The BC Construction Safety Alliance (BCCSA) reports encouraging enrollment and widespread industry adoption for SiteReadyBC, the first construction site safety orientation program built in BC, specifically for the province’s construction employers.
The online education program was launched in mid-July to replace the formerly used CSTS-09 and any other certifications designed to orient workers to construction site safety requirements.
SiteReadyBC was designed to provide the most up-to-date content covering BC laws and regulations, worker rights and responsibilities, an employer’s responsibilities, the role of a supervisor, expectations of worksite behaviour, identifying and controlling workplace hazards, personal protective equipment, and the use of common tools. The program performs double duty, simultaneously certifying workers under Canada’s Workplace Hazardous Materials Information System (WHMIS 2015), which governs the identification of controlled products. The course is also designed to help employers meet their obligations under OHSR Part 3.23, which requires them to provide vital safety information to new and young workers.
“We didn’t want to wait until COVID-19 was entirely in the rearview mirror before our launch,” says Mike McKenna, executive director, BCCSA. “There was a demonstrated need for the program and we felt that this launch date offered an excellent opportunity for workers to become certified as they anticipate a robust industry recovery going forward.”
At the end of August, more than 500 people had registered for SiteReadyBC, exceeding the Alliance’s expectations.
“We’ve also seen SiteReadyBC become mandatory for all workers employed through British Columbia Infrastructure Benefits and for other major projects and employers,” says McKenna. “We’re very encouraged by the initial reception and response and the trend suggests that SiteReadyBC will fully occupy the construction site safety education space in BC.”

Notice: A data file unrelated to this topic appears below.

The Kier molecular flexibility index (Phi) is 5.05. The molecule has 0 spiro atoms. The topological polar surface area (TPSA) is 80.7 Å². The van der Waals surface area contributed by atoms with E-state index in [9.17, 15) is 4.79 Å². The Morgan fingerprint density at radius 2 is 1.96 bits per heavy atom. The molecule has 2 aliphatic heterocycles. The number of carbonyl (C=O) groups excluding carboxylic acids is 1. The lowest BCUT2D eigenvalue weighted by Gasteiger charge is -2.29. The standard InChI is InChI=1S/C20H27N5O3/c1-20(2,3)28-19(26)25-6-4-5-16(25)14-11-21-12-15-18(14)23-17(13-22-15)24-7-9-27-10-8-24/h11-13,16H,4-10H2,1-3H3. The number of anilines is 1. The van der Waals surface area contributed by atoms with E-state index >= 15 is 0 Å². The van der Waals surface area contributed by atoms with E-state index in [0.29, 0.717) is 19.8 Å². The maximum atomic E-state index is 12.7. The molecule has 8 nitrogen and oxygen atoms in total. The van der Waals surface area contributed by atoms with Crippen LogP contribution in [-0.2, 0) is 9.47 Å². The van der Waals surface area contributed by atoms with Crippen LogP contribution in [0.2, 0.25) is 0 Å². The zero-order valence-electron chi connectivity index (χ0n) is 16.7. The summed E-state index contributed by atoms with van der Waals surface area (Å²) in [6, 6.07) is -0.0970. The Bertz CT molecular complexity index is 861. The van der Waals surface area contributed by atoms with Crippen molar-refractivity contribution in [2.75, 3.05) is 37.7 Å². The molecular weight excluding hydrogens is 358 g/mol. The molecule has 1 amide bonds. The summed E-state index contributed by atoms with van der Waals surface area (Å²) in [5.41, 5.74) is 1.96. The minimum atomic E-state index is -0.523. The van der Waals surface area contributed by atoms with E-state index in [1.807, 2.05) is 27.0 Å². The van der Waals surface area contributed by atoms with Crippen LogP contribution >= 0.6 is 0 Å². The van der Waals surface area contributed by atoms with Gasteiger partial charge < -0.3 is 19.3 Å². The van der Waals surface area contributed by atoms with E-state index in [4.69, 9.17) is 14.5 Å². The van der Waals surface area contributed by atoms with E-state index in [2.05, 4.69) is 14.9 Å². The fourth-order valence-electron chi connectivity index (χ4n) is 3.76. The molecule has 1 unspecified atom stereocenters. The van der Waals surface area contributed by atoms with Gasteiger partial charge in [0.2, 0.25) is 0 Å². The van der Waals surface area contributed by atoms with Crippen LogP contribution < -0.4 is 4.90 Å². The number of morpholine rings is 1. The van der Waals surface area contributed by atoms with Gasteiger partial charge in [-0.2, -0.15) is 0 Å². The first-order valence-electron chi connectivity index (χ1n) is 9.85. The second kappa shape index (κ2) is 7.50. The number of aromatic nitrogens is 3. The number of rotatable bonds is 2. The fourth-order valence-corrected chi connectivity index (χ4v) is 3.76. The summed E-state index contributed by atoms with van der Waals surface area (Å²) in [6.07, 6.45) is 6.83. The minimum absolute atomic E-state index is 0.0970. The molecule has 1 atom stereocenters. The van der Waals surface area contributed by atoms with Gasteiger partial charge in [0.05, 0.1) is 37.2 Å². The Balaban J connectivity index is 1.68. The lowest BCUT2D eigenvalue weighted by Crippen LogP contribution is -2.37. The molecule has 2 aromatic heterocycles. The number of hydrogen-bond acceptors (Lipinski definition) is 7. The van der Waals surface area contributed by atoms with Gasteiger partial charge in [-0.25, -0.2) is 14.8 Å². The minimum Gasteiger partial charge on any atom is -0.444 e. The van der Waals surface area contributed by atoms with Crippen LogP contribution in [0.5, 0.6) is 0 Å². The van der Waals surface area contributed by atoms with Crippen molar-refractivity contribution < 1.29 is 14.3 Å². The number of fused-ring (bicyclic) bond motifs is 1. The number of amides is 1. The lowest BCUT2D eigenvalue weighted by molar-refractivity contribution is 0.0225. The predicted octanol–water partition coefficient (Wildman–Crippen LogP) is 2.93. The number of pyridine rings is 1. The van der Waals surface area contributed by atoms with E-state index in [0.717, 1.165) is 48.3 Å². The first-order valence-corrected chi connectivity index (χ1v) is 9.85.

The program is designed to evolve along with the needs of employers and reflect the feedback of students who have completed the certification, says Erin Linde, director, health and safety services, with BCCSA.
“We’ve had some positive feedback on the scope of the course content, the focus on British Columbia regulations and especially on the WHMIS component of the program,” she says. “As a newly launched initiative, we’re also receiving some constructive feedback on how we can make the program work better visually on certain devices.”
For those who completed the course and shared their feedback, a majority state that they were confident in their “knowledge of basic construction safety protocols” following completion. Half of respondents said that they completed the certification program as required by their employer, while the other half decided to take the program on their own initiative.
“In addition to uptake by employers, we feel that the course will continue to demonstrate traction with individuals,” says Linde. “This could include people who are looking to find employment in the construction industry for the first time, those who want to upgrade their skills so they can qualify to be employed on projects where SiteReadyBC is mandatory, and workers who are returning to the industry after an absence and want to update themselves on safety orientation.”
Industry stakeholder response has also been positive.
“Safety is always a priority for our industry and we’re very pleased that BCCSA is making such an important contribution, especially at a time when virtual learning is essential for public health,” says Chris Atchison, president of the BC Construction Association. “We expect to see SiteReadyBC become a pillar of safety training in BC and strongly encourage employers to adopt it as a mandatory part of training and apprenticeship.”
This content is an Industry Special by BCCSA in collaboration with ConstructConnect™ Media. To learn more about BCCSA, visit www.bccsa.ca.